Imagine winning the Masters for the first time. There are no more shots to hit, no more putts to study, no more interviews to give.
It’s that moment, Sunday evening or maybe Monday, when the achievement begins to settle in. There’s a green jacket and a place in history that comes with it.
What’s that moment like?
We asked several Masters champions to share their moments with us.
I passed out holding the green jacket around me like a little blanket. That was my moment. I was celebrating with family and friends and when I got up to the room I was about ready to go to sleep, I realized this was my blankie, the green jacket.
As time has gone on I’ve become more appreciative of what I did. At the moment, I won a major, I won the Masters, and I had a 10-year (PGA Tour) exemption because that was the last time they did it. I looked at it from that way.
Historically I had no idea. I was so young. I didn’t really appreciate exactly what I had accomplished. It wasn’t until years later that I started to realize the scope of what I had done.
Obviously I was elated. It was great to win. I might have skipped going to dinner at the club. I didn’t realize all the past winners were invited to go to dinner to celebrate. I think I said, “Thank you very much but I’m heading home.”
Barbara didn’t come that week. She was pregnant with Steve. I think because she was pregnant and due any moment … I think I finished and got my rear end home.
(The ’63 Masters was the only one of Nicklaus’ 18 major championship victories that his wife did not attend. Their son Steve was born the Thursday after the Masters ended.
In his book, Jack Nicklaus: My Story, Nicklaus recalled receiving the green jacket from defending champion Arnold Palmer and then handing his golf ball to club founder Bobby Jones, calling it “a small thing, but the look in his eyes remains one of the most emotional moments of my life.”)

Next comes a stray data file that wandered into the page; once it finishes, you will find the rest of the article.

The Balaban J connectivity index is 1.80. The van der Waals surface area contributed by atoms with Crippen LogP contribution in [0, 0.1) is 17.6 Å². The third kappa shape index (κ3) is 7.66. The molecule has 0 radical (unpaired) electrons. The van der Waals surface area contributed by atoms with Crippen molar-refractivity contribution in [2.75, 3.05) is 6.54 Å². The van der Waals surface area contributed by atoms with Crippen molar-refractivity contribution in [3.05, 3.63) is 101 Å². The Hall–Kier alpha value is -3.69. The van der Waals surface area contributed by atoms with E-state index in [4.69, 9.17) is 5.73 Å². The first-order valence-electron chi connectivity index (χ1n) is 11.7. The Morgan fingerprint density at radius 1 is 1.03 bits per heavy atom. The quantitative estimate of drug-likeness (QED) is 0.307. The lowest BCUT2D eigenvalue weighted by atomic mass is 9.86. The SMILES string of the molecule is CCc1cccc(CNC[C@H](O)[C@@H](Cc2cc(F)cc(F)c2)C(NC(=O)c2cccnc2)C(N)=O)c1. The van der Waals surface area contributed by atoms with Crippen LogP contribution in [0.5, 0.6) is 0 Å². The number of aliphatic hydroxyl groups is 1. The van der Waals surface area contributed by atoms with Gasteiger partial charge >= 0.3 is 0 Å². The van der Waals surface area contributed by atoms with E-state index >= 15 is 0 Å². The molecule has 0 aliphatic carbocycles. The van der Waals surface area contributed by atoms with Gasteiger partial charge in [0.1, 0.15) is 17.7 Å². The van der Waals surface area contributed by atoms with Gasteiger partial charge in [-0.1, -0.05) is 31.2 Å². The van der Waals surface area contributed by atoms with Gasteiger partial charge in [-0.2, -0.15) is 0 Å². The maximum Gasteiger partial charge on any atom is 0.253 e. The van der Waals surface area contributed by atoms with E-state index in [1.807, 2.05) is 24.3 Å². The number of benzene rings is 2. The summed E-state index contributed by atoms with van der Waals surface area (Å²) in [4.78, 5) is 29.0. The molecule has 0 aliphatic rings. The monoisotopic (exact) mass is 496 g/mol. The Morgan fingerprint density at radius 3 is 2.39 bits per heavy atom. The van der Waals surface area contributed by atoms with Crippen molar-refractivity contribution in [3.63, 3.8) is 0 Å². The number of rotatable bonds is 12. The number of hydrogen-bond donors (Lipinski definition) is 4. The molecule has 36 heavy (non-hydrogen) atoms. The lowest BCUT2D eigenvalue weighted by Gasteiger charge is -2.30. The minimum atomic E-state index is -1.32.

I kind of had it on the 18th green. It was such an amazing day, not only for winning a major and winning the Masters, but for the battle (Justin Rose) and I had. Everything was kind of mixed up.
Obviously later on you look at yourself when we’re in New York with the jacket and it’s an amazing feeling. The emotions I went through as soon as that putt dropped on the 73rd hole you can’t redo them.
You expect it to be extremely special but it was even more. A lot of thoughts went through my head, a lot of memories from when I was a kid with my family, with my dad, with my wife, with the little girl. … So many different memories went through my head and so fast.
I was staying with the Gatlin brothers in a rental house and I went back over there and I just couldn’t believe it. It was a different moment. I was going through a divorce. I was with some friends there and it was very fun.
I got back home and I finally proved it to myself. I thought I was capable but you never know. I did the right things and I held myself together. I was never too emotionally even-keeled. I was always too much of a fluctuator.
The club said just take (the jacket) out on special occasions and I did that. I did go to the governor’s mansion.
I think about it every time these guys win their first one. When Patrick Reed had that thing on last year, you wonder what they think about it. They look at it, touch it, feel it. You go, “God bless, what a sublime feeling.” It’s surreal.
I really don’t think I did anything until like a week and a half later. I remember the car ride home. We got done with everything that you do afterwards, and it must have been 10 or 10:30 by the time we pulled out of the club. And I remember rolling down the window and just screaming. … Not on Washington (Road), on Magnolia Lane.